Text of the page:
Navy Fed To Sell Jumbos To Charlie Mac, But Retain Risk
In a new effort to both aid liquidity and boost profitability on the sale of mortgage loans, Navy FCU was expected to ink a deal last week under which it will sell its jumbo mortgages to U.S. Central CU's Charlie Mac but retain the credit risk.
Under the pilot program, Navy Fed will continue to sell its jumbo mortgages, defined as loans greater than Fannie Mae's and Freddie Mac's $333,700 conforming loan limit, to Charlie Mac but will retain all of the credit risk through its Navy Federal Financial Services CUSO in return for a premium on the sale of the loans.
Charlie Mac, formerly known as Network Liquidity Acceptance Company, LLC, is a CUSO owned by the corporate network that is aiming to create a secondary market for loans within the credit union movement.
According to Dennis Godfrey, president of the Navy Federal Financial Services, the deal was facilitated because of the widespread knowledge that credit union mortgage loans have a much lower default (charge-off) ratio than those made by other mortgage lenders. "We know that the marketplace credits credit union loans as if they were normal mortgage loans using the same default and foreclosure ratios that they may apply to a Bank of America or other normal lenders," said Godfrey.
"But we know that default and foreclosure rates (for credit unions) are much lower," he said. "So we went to Charlie Mac and we said, 'We will protect you on the credit risk.' Navy Federal Financial Services will take all of the credit risk."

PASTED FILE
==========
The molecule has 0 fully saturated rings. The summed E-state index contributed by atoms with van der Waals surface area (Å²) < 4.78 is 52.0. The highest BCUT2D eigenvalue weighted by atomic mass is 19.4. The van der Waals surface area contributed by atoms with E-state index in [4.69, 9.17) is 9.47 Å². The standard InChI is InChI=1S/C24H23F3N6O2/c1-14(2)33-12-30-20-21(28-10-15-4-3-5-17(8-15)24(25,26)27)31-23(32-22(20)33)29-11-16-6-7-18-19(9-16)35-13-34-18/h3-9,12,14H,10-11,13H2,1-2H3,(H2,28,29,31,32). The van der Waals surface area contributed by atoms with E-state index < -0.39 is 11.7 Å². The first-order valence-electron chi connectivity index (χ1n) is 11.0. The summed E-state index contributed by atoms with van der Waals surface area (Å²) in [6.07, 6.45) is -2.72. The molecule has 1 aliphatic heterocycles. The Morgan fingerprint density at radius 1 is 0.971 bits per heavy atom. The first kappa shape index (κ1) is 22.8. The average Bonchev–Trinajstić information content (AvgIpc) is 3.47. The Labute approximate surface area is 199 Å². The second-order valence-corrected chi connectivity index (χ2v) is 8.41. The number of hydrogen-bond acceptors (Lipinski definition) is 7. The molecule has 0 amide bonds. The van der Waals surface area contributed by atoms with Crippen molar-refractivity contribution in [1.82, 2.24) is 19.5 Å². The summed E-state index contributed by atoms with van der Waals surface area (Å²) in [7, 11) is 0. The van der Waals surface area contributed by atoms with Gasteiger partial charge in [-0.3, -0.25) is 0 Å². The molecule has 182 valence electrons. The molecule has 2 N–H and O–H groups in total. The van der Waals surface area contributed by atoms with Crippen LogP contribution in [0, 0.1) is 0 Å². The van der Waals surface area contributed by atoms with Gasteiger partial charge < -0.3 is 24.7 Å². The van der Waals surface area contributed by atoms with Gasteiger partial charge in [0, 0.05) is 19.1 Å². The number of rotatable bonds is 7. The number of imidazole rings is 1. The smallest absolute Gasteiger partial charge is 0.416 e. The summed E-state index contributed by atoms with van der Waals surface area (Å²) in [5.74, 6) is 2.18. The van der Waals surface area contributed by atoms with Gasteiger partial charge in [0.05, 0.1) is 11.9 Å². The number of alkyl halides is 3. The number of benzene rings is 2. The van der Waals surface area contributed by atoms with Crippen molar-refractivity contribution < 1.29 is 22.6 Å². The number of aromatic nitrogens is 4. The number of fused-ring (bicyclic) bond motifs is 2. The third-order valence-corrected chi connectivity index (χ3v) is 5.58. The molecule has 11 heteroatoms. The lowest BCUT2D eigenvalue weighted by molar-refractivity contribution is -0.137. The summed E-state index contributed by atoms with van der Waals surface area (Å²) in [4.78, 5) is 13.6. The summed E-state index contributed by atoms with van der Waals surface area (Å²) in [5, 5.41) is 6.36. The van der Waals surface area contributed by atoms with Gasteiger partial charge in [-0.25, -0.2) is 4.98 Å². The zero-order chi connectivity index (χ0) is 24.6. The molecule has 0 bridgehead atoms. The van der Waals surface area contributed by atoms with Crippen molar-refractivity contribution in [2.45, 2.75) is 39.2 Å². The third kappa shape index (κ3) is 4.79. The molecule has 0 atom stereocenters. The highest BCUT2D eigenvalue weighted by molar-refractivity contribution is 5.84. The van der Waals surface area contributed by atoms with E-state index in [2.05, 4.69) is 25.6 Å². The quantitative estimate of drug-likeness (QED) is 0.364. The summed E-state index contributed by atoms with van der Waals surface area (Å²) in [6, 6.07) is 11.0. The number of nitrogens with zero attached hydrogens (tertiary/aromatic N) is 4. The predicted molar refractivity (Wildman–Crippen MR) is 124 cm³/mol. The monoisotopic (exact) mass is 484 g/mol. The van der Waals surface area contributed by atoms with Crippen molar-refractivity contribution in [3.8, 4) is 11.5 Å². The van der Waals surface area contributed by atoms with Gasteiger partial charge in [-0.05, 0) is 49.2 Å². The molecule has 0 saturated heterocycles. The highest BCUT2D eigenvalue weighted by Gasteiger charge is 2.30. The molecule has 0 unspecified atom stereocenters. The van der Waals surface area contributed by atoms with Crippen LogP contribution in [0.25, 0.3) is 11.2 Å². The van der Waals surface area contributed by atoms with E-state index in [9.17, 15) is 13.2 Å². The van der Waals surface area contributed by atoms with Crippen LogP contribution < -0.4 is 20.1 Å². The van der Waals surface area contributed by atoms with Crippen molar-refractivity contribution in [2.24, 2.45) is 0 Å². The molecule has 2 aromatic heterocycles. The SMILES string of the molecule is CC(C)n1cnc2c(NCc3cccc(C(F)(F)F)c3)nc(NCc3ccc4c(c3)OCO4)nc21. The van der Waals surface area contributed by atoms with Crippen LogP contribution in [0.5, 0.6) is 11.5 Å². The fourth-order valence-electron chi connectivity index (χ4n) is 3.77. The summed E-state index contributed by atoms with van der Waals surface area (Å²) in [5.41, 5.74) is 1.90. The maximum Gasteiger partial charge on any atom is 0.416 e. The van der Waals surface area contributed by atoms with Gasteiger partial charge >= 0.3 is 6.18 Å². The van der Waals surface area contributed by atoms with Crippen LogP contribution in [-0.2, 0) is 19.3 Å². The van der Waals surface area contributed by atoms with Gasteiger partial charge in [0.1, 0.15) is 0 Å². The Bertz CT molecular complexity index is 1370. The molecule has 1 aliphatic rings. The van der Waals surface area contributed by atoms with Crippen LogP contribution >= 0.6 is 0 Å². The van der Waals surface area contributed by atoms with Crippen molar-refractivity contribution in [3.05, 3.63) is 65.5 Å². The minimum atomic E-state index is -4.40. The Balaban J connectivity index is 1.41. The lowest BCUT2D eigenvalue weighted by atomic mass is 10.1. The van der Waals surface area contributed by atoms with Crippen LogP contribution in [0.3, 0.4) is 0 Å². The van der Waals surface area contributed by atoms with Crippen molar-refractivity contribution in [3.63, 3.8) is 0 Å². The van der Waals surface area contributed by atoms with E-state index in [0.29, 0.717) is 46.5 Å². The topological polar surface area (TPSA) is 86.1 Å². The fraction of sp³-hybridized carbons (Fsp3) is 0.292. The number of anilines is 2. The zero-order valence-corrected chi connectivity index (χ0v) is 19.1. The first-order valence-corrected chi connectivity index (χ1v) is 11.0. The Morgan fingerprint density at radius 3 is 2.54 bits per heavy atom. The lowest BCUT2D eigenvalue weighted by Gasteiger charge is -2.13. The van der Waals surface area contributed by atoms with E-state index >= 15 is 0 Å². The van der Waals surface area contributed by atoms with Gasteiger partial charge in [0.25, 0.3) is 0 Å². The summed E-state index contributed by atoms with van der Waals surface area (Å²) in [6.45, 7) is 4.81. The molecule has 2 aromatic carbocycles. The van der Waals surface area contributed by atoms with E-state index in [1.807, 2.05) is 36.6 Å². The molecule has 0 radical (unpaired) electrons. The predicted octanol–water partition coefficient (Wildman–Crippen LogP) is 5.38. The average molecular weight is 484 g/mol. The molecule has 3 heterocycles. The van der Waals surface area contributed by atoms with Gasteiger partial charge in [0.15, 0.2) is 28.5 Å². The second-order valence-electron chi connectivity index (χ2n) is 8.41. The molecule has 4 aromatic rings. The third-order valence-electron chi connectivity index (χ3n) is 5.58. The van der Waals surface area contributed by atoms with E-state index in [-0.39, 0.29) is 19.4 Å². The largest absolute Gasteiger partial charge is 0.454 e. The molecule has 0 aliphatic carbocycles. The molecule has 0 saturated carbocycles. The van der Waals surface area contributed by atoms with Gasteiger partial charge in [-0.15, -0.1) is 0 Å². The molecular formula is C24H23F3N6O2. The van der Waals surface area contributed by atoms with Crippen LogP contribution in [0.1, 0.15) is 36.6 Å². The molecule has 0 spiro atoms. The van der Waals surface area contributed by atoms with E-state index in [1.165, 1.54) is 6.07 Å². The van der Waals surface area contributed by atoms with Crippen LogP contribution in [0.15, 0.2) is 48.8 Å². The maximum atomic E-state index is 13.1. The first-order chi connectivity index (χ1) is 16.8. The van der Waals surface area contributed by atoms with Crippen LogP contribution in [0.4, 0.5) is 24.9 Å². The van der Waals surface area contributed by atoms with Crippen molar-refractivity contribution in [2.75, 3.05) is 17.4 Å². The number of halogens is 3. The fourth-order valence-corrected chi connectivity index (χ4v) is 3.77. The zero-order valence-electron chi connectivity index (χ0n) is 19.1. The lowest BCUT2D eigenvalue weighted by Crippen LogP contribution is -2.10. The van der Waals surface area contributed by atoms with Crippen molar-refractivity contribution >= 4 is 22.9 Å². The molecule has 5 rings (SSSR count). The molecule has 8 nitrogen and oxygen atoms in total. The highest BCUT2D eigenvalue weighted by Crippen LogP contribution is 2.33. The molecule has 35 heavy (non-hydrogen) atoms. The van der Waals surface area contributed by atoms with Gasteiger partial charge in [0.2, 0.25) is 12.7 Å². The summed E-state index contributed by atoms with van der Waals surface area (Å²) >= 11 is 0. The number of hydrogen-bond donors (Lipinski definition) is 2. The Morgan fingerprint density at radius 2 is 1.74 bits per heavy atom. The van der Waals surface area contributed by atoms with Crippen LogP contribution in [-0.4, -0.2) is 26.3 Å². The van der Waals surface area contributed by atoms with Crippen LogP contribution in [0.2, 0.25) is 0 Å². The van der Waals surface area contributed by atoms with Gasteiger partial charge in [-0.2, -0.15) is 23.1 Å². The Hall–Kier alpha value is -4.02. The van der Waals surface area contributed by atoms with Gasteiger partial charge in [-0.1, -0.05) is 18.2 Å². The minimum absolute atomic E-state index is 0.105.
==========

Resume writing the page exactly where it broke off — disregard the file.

The deal calls for NFFS to pay Charlie Mac a credit enhancement, a fee up to a certain limit, on the loan pool. In the event of a foreclosure or subsequent sale, if there is a loss on the loan, the CUSO will assume responsibility for all of the loss.
Navy Fed figures the probability of losses on the loans are slim, with delinquency rates for its huge mortgage portfolio (they don't separate jumbo loans from comforting mortgages) at just 0.29% for 2003, and only 0.27% for January of 2004.
The CUSO has not reinsured itself against the losses and will retain all of the credit risk, said Godfrey. He would not say what the premium will be on the sale of the jumbo loans to Charlie Mac. The first deal of the pilot calls for Charlie Mac to buy $200 million of Navy Fed's jumbo mortgages.
If the program is successful it could be expanded. "It's possible we would extend it to other investors and other credit unions," said Godfrey.